Gainesville, FL. -- The first genetic study to compare nuclear DNA of endangered Antillean manatees in Belize with Florida manatees confirmed their designation as separate subspecies. Belize's manatees, however, were found to have extremely low genetic diversity, raising questions about their long-term genetic viability.
The Central American country of Belize hosts the largest known breeding population of Antillean manatees and is touted by biologists for its potential to repopulate other parts of Central America where manatees are severely reduced, rare or absent.
"It turns out that the genetic diversity of Belize's manatees is lower than some of the classic examples of critically low diversity" said U.S. Geological Survey (USGS) conservation geneticist Margaret Hunter, Ph.D., who led a molecular DNA study of genetic diversity in the Antillean subspecies in Belize.
Belize's Antillean populations scored lower in genetic diversity than textbook examples of "bottlenecked" endangered species such as Wanglang giant pandas, the East African cheetah and an island koala population founded by only three koalas.
Endangered species need genetic diversity to weather threats to their survival, including random or rare shocks such as disease, hurricanes or habitat destruction. When a population drops to low numbers, the diversity of its gene pool also shrinks. Even after it rebounds to greater numbers, that population decline leaves a legacy of reduced genetic diversity known as a bottleneck. This renders the population more vulnerable to future shocks, explained Hunter.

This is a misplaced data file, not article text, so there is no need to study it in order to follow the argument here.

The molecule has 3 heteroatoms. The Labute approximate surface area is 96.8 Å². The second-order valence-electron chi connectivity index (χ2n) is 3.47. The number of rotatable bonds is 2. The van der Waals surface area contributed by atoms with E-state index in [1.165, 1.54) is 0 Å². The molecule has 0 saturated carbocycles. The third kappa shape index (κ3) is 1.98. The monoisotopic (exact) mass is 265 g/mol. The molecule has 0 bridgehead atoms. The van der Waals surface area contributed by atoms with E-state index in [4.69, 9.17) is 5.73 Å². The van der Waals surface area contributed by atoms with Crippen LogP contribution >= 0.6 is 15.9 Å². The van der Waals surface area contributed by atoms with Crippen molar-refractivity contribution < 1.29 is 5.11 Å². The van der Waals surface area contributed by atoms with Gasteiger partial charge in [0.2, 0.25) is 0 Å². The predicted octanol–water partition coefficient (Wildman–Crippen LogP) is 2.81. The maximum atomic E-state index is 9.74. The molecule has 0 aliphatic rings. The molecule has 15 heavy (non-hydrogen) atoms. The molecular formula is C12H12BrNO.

The low genetic diversity in Antillean manatees is attributed, in part, to centuries of hunting that were only curtailed early in the 20th century. Once found throughout coastal regions of Central and South America, Antillean manatees are now rare or absent in parts of Central America where they used to be considered abundant. Today, even Belize only hosts about
|Contact: Rachel Pawlitz|
United States Geological Survey